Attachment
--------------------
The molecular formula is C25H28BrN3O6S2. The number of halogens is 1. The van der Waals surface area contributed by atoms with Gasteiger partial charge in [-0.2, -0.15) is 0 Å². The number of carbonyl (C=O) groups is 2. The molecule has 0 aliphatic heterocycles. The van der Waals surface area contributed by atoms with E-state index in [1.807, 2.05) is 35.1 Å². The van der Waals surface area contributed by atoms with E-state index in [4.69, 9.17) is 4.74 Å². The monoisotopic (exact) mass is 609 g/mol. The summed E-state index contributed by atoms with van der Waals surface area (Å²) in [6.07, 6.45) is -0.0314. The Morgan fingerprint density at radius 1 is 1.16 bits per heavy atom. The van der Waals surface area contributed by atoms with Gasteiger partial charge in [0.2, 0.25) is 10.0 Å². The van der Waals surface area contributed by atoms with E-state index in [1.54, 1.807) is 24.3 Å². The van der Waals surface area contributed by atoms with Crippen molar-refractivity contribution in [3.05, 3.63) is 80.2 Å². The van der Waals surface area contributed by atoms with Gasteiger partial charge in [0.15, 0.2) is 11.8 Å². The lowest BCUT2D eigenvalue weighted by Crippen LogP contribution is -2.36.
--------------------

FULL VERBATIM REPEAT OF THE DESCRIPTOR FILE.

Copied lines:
The molecular formula is C25H28BrN3O6S2. The number of halogens is 1. The van der Waals surface area contributed by atoms with Gasteiger partial charge in [-0.2, -0.15) is 0 Å². The number of carbonyl (C=O) groups is 2. The molecule has 0 aliphatic heterocycles. The van der Waals surface area contributed by atoms with E-state index in [1.807, 2.05) is 35.1 Å². The van der Waals surface area contributed by atoms with E-state index in [4.69, 9.17) is 4.74 Å². The monoisotopic (exact) mass is 609 g/mol. The summed E-state index contributed by atoms with van der Waals surface area (Å²) in [6.07, 6.45) is -0.0314. The Morgan fingerprint density at radius 1 is 1.16 bits per heavy atom. The van der Waals surface area contributed by atoms with Gasteiger partial charge in [0.2, 0.25) is 10.0 Å². The van der Waals surface area contributed by atoms with E-state index in [1.54, 1.807) is 24.3 Å². The van der Waals surface area contributed by atoms with Crippen molar-refractivity contribution in [3.05, 3.63) is 80.2 Å². The van der Waals surface area contributed by atoms with Gasteiger partial charge in [0.15, 0.2) is 11.8 Å². The lowest BCUT2D eigenvalue weighted by Crippen LogP contribution is -2.36.